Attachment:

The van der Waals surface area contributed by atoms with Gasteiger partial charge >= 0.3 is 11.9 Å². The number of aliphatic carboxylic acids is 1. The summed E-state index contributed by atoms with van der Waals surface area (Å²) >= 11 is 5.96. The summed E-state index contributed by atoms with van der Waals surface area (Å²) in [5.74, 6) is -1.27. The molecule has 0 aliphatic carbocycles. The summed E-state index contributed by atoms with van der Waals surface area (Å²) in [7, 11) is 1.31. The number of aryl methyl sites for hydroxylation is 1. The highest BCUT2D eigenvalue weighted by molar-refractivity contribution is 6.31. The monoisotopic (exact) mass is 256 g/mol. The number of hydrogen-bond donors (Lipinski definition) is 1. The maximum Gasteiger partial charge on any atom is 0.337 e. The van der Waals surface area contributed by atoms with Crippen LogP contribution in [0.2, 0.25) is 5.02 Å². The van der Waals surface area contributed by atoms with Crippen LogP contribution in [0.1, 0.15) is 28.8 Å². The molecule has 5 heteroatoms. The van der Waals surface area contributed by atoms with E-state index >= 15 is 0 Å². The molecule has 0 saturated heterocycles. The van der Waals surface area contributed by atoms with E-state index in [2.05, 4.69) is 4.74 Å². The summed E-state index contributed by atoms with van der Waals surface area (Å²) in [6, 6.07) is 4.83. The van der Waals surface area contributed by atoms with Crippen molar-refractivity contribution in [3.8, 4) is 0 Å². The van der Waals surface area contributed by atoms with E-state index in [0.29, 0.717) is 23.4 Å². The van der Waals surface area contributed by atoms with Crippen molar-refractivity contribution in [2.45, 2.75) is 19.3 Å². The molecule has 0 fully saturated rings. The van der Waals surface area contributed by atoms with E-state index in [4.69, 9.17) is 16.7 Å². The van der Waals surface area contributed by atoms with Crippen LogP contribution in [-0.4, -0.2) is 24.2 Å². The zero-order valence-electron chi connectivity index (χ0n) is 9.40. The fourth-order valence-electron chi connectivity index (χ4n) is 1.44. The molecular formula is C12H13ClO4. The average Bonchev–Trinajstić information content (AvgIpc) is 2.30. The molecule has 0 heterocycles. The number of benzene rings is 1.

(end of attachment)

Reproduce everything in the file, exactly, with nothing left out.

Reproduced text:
The van der Waals surface area contributed by atoms with Gasteiger partial charge >= 0.3 is 11.9 Å². The number of aliphatic carboxylic acids is 1. The summed E-state index contributed by atoms with van der Waals surface area (Å²) >= 11 is 5.96. The summed E-state index contributed by atoms with van der Waals surface area (Å²) in [5.74, 6) is -1.27. The molecule has 0 aliphatic carbocycles. The summed E-state index contributed by atoms with van der Waals surface area (Å²) in [7, 11) is 1.31. The number of aryl methyl sites for hydroxylation is 1. The highest BCUT2D eigenvalue weighted by molar-refractivity contribution is 6.31. The monoisotopic (exact) mass is 256 g/mol. The number of hydrogen-bond donors (Lipinski definition) is 1. The maximum Gasteiger partial charge on any atom is 0.337 e. The van der Waals surface area contributed by atoms with Crippen LogP contribution in [0.2, 0.25) is 5.02 Å². The van der Waals surface area contributed by atoms with Crippen LogP contribution in [0.1, 0.15) is 28.8 Å². The molecule has 5 heteroatoms. The van der Waals surface area contributed by atoms with E-state index >= 15 is 0 Å². The molecule has 0 saturated heterocycles. The van der Waals surface area contributed by atoms with E-state index in [2.05, 4.69) is 4.74 Å². The summed E-state index contributed by atoms with van der Waals surface area (Å²) in [6, 6.07) is 4.83. The van der Waals surface area contributed by atoms with Crippen molar-refractivity contribution in [3.8, 4) is 0 Å². The van der Waals surface area contributed by atoms with E-state index in [0.29, 0.717) is 23.4 Å². The van der Waals surface area contributed by atoms with Crippen molar-refractivity contribution in [2.45, 2.75) is 19.3 Å². The molecule has 0 fully saturated rings. The van der Waals surface area contributed by atoms with E-state index in [4.69, 9.17) is 16.7 Å². The van der Waals surface area contributed by atoms with Crippen LogP contribution in [-0.4, -0.2) is 24.2 Å². The zero-order valence-electron chi connectivity index (χ0n) is 9.40. The fourth-order valence-electron chi connectivity index (χ4n) is 1.44. The molecular formula is C12H13ClO4. The average Bonchev–Trinajstić information content (AvgIpc) is 2.30. The molecule has 0 heterocycles. The number of benzene rings is 1.